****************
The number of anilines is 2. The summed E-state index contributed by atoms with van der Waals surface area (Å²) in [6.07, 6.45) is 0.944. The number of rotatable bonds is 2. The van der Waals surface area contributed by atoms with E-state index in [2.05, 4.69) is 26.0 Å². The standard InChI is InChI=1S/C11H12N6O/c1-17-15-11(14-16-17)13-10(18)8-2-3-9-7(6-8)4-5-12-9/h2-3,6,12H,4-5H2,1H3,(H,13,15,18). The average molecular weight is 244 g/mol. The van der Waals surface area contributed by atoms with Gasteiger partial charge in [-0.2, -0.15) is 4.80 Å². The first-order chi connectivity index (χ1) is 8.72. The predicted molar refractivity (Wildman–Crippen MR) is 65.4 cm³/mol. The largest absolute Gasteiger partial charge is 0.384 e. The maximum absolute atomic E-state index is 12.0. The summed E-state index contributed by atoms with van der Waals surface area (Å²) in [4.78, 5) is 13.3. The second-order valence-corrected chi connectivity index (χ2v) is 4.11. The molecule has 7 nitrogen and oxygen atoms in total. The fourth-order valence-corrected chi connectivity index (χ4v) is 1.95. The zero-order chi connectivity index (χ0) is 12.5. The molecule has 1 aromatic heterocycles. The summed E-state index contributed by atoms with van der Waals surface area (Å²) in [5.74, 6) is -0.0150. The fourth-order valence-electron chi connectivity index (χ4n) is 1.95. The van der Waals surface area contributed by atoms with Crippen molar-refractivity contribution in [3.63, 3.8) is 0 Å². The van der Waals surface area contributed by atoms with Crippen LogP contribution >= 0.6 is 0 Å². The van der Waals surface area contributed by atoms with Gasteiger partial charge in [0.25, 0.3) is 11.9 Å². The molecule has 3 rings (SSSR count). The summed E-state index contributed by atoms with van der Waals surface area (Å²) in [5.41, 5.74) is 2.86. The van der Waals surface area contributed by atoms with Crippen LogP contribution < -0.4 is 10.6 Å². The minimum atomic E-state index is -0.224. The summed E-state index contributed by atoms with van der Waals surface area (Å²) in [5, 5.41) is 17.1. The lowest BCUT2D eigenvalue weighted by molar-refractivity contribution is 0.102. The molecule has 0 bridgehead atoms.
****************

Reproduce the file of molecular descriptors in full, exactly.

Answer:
The number of anilines is 2. The summed E-state index contributed by atoms with van der Waals surface area (Å²) in [6.07, 6.45) is 0.944. The number of rotatable bonds is 2. The van der Waals surface area contributed by atoms with E-state index in [2.05, 4.69) is 26.0 Å². The standard InChI is InChI=1S/C11H12N6O/c1-17-15-11(14-16-17)13-10(18)8-2-3-9-7(6-8)4-5-12-9/h2-3,6,12H,4-5H2,1H3,(H,13,15,18). The average molecular weight is 244 g/mol. The van der Waals surface area contributed by atoms with Gasteiger partial charge in [-0.2, -0.15) is 4.80 Å². The first-order chi connectivity index (χ1) is 8.72. The predicted molar refractivity (Wildman–Crippen MR) is 65.4 cm³/mol. The largest absolute Gasteiger partial charge is 0.384 e. The maximum absolute atomic E-state index is 12.0. The summed E-state index contributed by atoms with van der Waals surface area (Å²) in [4.78, 5) is 13.3. The second-order valence-corrected chi connectivity index (χ2v) is 4.11. The molecule has 7 nitrogen and oxygen atoms in total. The fourth-order valence-corrected chi connectivity index (χ4v) is 1.95. The zero-order chi connectivity index (χ0) is 12.5. The molecule has 1 aromatic heterocycles. The summed E-state index contributed by atoms with van der Waals surface area (Å²) in [5.74, 6) is -0.0150. The fourth-order valence-electron chi connectivity index (χ4n) is 1.95. The van der Waals surface area contributed by atoms with Crippen molar-refractivity contribution in [3.63, 3.8) is 0 Å². The van der Waals surface area contributed by atoms with Crippen LogP contribution >= 0.6 is 0 Å². The van der Waals surface area contributed by atoms with Gasteiger partial charge in [0.25, 0.3) is 11.9 Å². The molecule has 3 rings (SSSR count). The summed E-state index contributed by atoms with van der Waals surface area (Å²) in [5.41, 5.74) is 2.86. The van der Waals surface area contributed by atoms with Crippen LogP contribution < -0.4 is 10.6 Å². The minimum atomic E-state index is -0.224. The summed E-state index contributed by atoms with van der Waals surface area (Å²) in [5, 5.41) is 17.1. The lowest BCUT2D eigenvalue weighted by molar-refractivity contribution is 0.102. The molecule has 0 bridgehead atoms.